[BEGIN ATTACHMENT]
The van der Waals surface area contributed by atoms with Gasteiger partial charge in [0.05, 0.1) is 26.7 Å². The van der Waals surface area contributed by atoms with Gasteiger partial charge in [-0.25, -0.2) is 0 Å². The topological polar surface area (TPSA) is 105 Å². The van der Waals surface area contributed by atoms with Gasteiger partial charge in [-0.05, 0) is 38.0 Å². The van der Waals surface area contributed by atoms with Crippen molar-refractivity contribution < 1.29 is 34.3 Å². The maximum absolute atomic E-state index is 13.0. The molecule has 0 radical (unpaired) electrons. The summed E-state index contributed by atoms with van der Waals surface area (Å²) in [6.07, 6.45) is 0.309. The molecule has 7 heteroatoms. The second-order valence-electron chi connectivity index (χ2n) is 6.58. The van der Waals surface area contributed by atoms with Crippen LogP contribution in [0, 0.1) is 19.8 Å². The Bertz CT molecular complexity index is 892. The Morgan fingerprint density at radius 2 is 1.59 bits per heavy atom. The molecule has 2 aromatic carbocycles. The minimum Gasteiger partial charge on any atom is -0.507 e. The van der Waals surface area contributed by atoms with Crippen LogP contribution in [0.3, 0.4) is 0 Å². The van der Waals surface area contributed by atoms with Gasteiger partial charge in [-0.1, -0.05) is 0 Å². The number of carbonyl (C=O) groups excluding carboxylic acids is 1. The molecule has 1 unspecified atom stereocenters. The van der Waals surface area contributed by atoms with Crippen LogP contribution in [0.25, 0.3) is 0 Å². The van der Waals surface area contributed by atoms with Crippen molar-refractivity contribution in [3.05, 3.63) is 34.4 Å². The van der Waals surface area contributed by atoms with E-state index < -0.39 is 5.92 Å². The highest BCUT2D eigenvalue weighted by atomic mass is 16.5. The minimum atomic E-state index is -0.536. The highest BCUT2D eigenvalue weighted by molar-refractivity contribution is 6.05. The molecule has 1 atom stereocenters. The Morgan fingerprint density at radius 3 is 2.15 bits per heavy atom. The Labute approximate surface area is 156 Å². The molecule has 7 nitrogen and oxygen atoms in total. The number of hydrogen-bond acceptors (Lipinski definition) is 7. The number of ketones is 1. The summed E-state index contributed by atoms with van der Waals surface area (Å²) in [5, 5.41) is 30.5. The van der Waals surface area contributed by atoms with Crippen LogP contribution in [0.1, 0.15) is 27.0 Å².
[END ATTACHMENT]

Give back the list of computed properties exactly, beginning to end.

The van der Waals surface area contributed by atoms with Gasteiger partial charge in [0.05, 0.1) is 26.7 Å². The van der Waals surface area contributed by atoms with Gasteiger partial charge in [-0.25, -0.2) is 0 Å². The topological polar surface area (TPSA) is 105 Å². The van der Waals surface area contributed by atoms with Gasteiger partial charge in [-0.05, 0) is 38.0 Å². The van der Waals surface area contributed by atoms with Crippen molar-refractivity contribution < 1.29 is 34.3 Å². The maximum absolute atomic E-state index is 13.0. The molecule has 0 radical (unpaired) electrons. The summed E-state index contributed by atoms with van der Waals surface area (Å²) in [6.07, 6.45) is 0.309. The molecule has 7 heteroatoms. The second-order valence-electron chi connectivity index (χ2n) is 6.58. The van der Waals surface area contributed by atoms with Crippen LogP contribution in [0, 0.1) is 19.8 Å². The Bertz CT molecular complexity index is 892. The Morgan fingerprint density at radius 2 is 1.59 bits per heavy atom. The molecule has 2 aromatic carbocycles. The minimum Gasteiger partial charge on any atom is -0.507 e. The van der Waals surface area contributed by atoms with Crippen LogP contribution in [0.3, 0.4) is 0 Å². The van der Waals surface area contributed by atoms with Gasteiger partial charge in [-0.1, -0.05) is 0 Å². The number of carbonyl (C=O) groups excluding carboxylic acids is 1. The molecule has 1 unspecified atom stereocenters. The van der Waals surface area contributed by atoms with Crippen LogP contribution in [0.25, 0.3) is 0 Å². The van der Waals surface area contributed by atoms with Crippen molar-refractivity contribution in [3.05, 3.63) is 34.4 Å². The van der Waals surface area contributed by atoms with E-state index < -0.39 is 5.92 Å². The highest BCUT2D eigenvalue weighted by atomic mass is 16.5. The minimum atomic E-state index is -0.536. The highest BCUT2D eigenvalue weighted by molar-refractivity contribution is 6.05. The molecule has 1 atom stereocenters. The Morgan fingerprint density at radius 3 is 2.15 bits per heavy atom. The Labute approximate surface area is 156 Å². The molecule has 7 nitrogen and oxygen atoms in total. The number of hydrogen-bond acceptors (Lipinski definition) is 7. The number of ketones is 1. The summed E-state index contributed by atoms with van der Waals surface area (Å²) in [5, 5.41) is 30.5. The van der Waals surface area contributed by atoms with Crippen LogP contribution in [0.1, 0.15) is 27.0 Å².